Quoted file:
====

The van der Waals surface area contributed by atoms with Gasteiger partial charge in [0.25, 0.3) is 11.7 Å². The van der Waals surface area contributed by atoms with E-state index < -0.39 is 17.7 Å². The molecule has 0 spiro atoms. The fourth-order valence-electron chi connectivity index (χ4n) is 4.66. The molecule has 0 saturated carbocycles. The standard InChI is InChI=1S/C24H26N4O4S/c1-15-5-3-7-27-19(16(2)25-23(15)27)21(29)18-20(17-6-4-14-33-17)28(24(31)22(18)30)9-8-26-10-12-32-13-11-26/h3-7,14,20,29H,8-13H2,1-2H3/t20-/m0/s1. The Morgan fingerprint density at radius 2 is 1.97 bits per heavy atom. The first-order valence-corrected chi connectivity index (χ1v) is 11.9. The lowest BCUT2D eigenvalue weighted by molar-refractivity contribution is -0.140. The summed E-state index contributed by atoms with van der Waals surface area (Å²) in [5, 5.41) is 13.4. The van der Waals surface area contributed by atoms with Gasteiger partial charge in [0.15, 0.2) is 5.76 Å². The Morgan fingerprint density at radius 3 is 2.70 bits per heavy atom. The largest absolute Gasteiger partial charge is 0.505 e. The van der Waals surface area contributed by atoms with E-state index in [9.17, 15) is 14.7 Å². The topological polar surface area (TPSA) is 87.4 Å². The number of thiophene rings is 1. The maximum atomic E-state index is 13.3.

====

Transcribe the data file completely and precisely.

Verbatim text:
The van der Waals surface area contributed by atoms with Gasteiger partial charge in [0.25, 0.3) is 11.7 Å². The van der Waals surface area contributed by atoms with E-state index < -0.39 is 17.7 Å². The molecule has 0 spiro atoms. The fourth-order valence-electron chi connectivity index (χ4n) is 4.66. The molecule has 0 saturated carbocycles. The standard InChI is InChI=1S/C24H26N4O4S/c1-15-5-3-7-27-19(16(2)25-23(15)27)21(29)18-20(17-6-4-14-33-17)28(24(31)22(18)30)9-8-26-10-12-32-13-11-26/h3-7,14,20,29H,8-13H2,1-2H3/t20-/m0/s1. The Morgan fingerprint density at radius 2 is 1.97 bits per heavy atom. The first-order valence-corrected chi connectivity index (χ1v) is 11.9. The lowest BCUT2D eigenvalue weighted by molar-refractivity contribution is -0.140. The summed E-state index contributed by atoms with van der Waals surface area (Å²) in [5, 5.41) is 13.4. The van der Waals surface area contributed by atoms with Gasteiger partial charge in [0.15, 0.2) is 5.76 Å². The Morgan fingerprint density at radius 3 is 2.70 bits per heavy atom. The largest absolute Gasteiger partial charge is 0.505 e. The van der Waals surface area contributed by atoms with E-state index in [9.17, 15) is 14.7 Å². The topological polar surface area (TPSA) is 87.4 Å². The number of thiophene rings is 1. The maximum atomic E-state index is 13.3.